“We are the music makers, and we are the dreamers of dreams.”
When Arthur O’Shaughnessy wrote his famous ode to the power of the poet’s imagination in 1873, he had no inkling how prophetic those words would prove. A poet’s imagination and dreams molded and fired the Easter Rising of 1916—the final catalyst of Irish independence, after four centuries of British oppression. That poet was Joseph Mary Plunkett, and 1916 was his last year on earth.
He was twenty-eight. Plunkett was dying of tuberculosis, the disease that had stalked him since boyhood. He was a gentle soul. You only had to read his mystical gem of a poem, “I See His Blood Upon the Rose,” to know he valued the sublime above all else. You needed one look at his frail, bespectacled, Sunday-school face to know this was the last person in the world who’d even think about taking up arms against the sitting government.
At Easter time in the year of our Lord 1916, he did just that.
Joseph Plunkett didn’t play a mere bit part in the rebellion, either. He was one of its central architects. Plunkett made a secret trip to wartime Germany, Imperial Britain’s nemesis, to negotiate for assistance. He organized a military training camp for the Irish rebel forces—an accomplishment which brought his fellow revolutionaries great pride, since it was (in their words) Ireland’s first standing army in several hundred years. And when the time came for battle, Plunkett was right on the front lines—although he’d just had a serious operation to slow the inexorable progress of his tuberculosis.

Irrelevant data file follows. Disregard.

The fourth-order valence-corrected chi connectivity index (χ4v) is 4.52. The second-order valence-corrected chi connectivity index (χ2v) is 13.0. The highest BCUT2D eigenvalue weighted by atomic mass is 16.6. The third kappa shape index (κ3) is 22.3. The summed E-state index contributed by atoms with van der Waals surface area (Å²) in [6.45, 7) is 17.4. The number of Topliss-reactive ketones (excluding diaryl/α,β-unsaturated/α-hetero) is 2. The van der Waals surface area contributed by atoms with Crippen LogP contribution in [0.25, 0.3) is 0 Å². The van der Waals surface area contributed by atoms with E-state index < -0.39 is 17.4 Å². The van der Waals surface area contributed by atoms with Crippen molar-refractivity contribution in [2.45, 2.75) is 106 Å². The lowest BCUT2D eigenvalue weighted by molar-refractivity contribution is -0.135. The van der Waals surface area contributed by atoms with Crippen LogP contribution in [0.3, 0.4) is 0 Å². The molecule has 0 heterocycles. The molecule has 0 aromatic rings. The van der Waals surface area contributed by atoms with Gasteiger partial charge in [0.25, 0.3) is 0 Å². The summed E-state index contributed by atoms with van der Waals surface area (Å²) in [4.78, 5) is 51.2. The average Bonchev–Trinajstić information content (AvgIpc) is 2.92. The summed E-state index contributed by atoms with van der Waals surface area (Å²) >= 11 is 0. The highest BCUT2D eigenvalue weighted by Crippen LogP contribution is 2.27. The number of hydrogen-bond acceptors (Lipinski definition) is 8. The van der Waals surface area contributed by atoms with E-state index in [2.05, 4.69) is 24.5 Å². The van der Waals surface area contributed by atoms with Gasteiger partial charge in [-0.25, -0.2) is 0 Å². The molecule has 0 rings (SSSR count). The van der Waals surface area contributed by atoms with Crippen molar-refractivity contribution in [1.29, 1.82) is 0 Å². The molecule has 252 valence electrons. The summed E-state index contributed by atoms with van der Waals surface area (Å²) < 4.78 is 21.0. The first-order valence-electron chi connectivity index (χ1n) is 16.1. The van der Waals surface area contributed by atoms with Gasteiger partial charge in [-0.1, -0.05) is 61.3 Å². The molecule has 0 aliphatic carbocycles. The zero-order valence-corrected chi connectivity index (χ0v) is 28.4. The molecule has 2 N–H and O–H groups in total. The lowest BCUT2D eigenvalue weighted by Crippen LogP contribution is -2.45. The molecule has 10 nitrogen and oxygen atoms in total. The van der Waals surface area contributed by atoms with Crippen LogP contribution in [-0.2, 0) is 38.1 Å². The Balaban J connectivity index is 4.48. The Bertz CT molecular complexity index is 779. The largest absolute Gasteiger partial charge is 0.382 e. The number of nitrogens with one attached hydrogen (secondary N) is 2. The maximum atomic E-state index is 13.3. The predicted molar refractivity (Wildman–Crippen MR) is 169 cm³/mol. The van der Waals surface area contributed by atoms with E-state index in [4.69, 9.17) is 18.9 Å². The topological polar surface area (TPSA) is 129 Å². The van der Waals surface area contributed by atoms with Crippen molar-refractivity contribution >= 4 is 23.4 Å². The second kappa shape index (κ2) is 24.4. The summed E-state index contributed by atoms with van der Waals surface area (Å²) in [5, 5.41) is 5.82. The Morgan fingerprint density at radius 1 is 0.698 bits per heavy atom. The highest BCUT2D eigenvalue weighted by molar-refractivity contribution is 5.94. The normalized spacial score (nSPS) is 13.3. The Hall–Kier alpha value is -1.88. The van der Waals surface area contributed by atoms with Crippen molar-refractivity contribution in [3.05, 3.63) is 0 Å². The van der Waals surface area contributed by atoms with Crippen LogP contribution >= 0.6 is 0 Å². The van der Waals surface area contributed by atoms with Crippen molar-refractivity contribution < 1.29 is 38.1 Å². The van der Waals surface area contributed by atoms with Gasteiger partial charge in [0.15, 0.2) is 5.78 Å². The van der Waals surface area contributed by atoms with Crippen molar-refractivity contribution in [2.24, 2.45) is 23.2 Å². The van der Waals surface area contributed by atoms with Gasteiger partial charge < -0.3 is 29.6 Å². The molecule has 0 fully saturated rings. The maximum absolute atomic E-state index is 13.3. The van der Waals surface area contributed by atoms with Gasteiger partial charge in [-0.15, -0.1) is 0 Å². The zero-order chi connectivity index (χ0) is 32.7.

The rebellion failed.
Joseph Mary Plunkett was among the fifteen Irish heroes shot to death by British firing squads in Dublin’s Kilmainham Jail. And, as if his entire life wasn’t enough proof, Plunkett cemented his reputation as an incurable romantic by marrying his sweetheart, Grace Gifford, just hours before facing the bullets.
Did he die in vain? No. The brief blaze of glory of the Irish Easter Rising sparked massive resistance all over the country, culminating in Great Britain being forced to recognize the free Republic of Ireland in 1922. And our gentle poet and his lovely bride have remained one of its most enduring symbols, even to this day. No one has forgotten Joseph Plunkett. No one ever will.
What was it O’Shaughnessy said? “World-losers and world-forsakers, on whom the pale moon gleams… yet we are the movers and shakers of the whole world forever, it seems.”
ABOUT THE AUTHOR: Jessica Prescott is a former homeschool student and current graduate student, pursuing a master’s degree in American history with a focus on immigration studies. In her (sadly limited) free time, she can usually be found listening to “Hamilton” or Celine Dion or Twenty One Pilots and dreaming up new ideas for historical fiction novels. Which, she hopes, will someday make her famous. Someday… She also blogs.